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growing climbing roses in zone 6 (Massachusetts, USA)

KD

growing climbing roses in zone 6 (Massachusetts, USA)

by 4 years ago
12
I dream of sitting under a rose covered arbor (preferably one covered by my 2 gorgeous candy land climbers http://www.heirloomroses.com/candy-land.html) but each year (I've had the plants for 3 years) they only make it up the side of my arbor about 5 ft and come spring each plant starts growing back from the base rather than from the 5 foot canes (which are now dead). I stop feeding in August, in winter I mound soil and mulch to protect the base and last year I wrapped the canes in burlap to protect against wind. Right? Wrong? Perhaps I did not plant them correctly? Or is that the variety is not suitable for zone 6?            
EB
4 years ago
Hi Karen - Btw if you want guaranteed access to Michael for four weeks, and a more structured learning approach - I'd suggest Michael's roses course where you can ask as many questions as you like. In the meantime I'm sure he'll pop by in a while. Good to hear from you again! Perhaps you can post us some more photos of your roses as the grow
EB
4 years ago
Here's Michael's course
taught by
Michael Marriott
Book Now

Roses

How to plan and nurture a beautiful rose garden

KD
4 years ago
Hi Elspeth, I saw the course but only one of the classes was of real interest to me. Is it possible to sign up for one class only?
EB
4 years ago
Not at the moment- but it's something we can think about. Which class was it?
AM
4 years ago
Hi Karen - I've taken a look at the site but can't see which variety of rose you have? Can you clarify? If you want an arbor to be covered you really want quite a strong growing climber or rambler with a lax, more trailing habit; nothing too upright. I suspect you are growing a climbing form of a bush rose and its just not vigorous enough.
KD
4 years ago
Hi Elspeth, it's the one more technical in nature: growing and care.
KD
4 years ago
KD
4 years ago
Hi again Andy, I had created another post about my climber where I shared info about it and what I've been doing to care for it. According to the label it is: a Modern Climber Height: 10-12 ft. (3-3.6 m) 12-15 ft. (3.6-4.7 m) not sure why there are 2 diff heights?
KD
4 years ago
Actually, I just saw that we are within that post, Andy. (the way comments stack I wasn't sure.) There is a link above that should take you to another website with info about the rose.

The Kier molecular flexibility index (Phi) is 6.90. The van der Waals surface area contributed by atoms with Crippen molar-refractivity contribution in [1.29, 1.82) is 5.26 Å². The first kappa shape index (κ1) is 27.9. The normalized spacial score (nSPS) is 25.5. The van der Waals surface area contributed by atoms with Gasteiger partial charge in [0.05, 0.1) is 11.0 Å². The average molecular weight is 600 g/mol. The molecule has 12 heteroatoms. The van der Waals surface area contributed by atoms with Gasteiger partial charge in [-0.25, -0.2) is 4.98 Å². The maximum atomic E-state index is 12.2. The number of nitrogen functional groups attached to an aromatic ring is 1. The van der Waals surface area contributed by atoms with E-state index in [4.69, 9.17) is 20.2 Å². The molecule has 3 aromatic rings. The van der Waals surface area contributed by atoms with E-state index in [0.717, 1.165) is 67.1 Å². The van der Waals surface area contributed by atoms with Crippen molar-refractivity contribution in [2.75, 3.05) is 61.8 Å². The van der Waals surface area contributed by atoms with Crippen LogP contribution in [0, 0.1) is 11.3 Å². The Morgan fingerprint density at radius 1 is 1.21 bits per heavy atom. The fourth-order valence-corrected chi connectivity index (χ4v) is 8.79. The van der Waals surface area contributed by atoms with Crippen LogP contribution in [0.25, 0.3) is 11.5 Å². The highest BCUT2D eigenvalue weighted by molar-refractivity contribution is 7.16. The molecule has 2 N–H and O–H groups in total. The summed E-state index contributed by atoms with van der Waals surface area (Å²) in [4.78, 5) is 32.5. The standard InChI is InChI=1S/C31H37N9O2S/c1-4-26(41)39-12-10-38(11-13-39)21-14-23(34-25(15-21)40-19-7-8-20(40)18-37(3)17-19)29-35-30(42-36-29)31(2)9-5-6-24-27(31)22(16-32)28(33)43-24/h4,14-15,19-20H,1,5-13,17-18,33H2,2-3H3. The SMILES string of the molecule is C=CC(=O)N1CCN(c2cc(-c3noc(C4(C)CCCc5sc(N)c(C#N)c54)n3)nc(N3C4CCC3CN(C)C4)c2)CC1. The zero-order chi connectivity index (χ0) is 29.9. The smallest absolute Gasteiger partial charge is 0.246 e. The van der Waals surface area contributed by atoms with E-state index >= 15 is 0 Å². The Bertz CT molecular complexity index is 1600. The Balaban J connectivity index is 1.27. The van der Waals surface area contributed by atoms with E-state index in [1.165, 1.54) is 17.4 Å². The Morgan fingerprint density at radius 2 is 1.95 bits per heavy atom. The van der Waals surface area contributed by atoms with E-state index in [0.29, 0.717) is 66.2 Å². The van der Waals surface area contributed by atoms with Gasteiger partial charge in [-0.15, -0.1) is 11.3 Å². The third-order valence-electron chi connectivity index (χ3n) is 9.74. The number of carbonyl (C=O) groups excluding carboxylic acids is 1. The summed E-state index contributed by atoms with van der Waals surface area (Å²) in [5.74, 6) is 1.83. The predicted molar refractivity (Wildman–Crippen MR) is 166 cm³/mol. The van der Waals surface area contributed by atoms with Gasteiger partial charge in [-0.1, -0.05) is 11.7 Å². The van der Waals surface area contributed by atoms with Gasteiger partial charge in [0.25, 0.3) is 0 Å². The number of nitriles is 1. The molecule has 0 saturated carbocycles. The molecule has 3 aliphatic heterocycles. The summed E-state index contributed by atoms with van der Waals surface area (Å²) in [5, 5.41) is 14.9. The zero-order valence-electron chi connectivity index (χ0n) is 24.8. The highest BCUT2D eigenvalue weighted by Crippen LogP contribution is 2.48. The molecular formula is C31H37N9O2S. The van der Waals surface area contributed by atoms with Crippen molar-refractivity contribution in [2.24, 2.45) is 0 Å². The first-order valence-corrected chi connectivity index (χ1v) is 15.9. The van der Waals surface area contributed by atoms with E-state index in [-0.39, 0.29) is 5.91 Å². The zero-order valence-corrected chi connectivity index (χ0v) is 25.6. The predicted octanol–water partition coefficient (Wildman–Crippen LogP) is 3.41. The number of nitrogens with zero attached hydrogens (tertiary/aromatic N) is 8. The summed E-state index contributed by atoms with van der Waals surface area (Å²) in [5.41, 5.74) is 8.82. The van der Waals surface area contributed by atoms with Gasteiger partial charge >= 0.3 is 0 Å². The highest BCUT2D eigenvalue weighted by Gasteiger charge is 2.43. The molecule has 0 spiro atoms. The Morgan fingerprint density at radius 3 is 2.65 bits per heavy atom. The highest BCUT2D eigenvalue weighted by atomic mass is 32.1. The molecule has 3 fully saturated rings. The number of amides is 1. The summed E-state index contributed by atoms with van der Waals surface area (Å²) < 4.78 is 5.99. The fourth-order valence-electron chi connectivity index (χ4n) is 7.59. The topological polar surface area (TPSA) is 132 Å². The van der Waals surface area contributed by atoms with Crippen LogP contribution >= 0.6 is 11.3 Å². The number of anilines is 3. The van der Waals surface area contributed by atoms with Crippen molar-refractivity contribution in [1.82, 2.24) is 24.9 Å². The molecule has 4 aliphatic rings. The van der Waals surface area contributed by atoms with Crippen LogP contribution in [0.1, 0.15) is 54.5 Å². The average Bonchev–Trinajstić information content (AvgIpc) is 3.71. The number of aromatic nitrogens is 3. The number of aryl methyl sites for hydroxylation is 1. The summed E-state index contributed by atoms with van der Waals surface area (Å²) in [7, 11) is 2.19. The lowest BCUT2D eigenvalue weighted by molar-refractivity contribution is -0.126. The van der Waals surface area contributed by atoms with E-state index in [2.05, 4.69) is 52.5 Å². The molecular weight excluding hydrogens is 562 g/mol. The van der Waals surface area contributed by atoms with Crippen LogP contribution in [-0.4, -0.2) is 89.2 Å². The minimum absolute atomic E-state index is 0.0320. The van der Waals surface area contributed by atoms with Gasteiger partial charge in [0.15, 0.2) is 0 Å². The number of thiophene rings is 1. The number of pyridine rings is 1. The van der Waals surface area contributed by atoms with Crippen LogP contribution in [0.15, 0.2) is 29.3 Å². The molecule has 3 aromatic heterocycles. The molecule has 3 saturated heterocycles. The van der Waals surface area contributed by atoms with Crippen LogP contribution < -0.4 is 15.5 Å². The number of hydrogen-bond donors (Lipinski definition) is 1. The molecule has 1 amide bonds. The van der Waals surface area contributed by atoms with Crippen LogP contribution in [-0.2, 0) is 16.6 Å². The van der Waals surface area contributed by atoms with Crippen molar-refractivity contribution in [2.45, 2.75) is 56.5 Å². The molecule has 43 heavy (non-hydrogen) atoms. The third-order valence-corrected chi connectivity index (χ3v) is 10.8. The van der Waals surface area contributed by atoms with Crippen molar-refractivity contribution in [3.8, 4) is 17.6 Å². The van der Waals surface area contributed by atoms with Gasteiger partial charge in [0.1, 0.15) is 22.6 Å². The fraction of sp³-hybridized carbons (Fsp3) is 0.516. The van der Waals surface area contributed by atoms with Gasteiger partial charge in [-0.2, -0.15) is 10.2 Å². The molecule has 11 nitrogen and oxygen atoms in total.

MM
4 years ago
Hello Karen, sorry about the delay in replying - a very busy weekend in our garden! Looking up Candy Land on HelpMeFind I se it is meant to be quite a vigorous climber although of course it depends what climate you are in. On the website it says hardy to 5B so 6 should be OK but of course winters vary hugely and climbers are more susceptible to winter cold than shrubs. Sounds as though you did the right thing mounding soil and wrapping in burlap so that is disappointing. When wrapping it is important to delay doing it until the winter is well established otherwise the wrapping might encourage soft new growth which will be more susceptible to the cold. Again in spring don't be tempted to take the wrapping off too early. I know in upstate NY this year the winter was quite mild but then got some very nasty cold weather in spring after some warm weather which was disastrous. it is important not to feed them too late and not to dead head later in the season so that they are not encouraged to produce new young growth There will be climbers that are probably more hardy than Candy Land - Crown Princess Margareta and James Galway are two that immediately come to mind Michael
KD
4 years ago
Thank you Michael! I think I did wrap too soon. I will also look for the varieties that you mentioned and give one a try. Might my lack of pruning skills or fertilizing/feeding routine be limiting upward growth?
MM
4 years ago
Your pruning and fertilising might well effect the growth although if they are growing to 5ft in one season that is not too bad. But by treating them differently you might well make them more resistant to the cold. If they get cut right down there is not much you do wring in terms of pruning.

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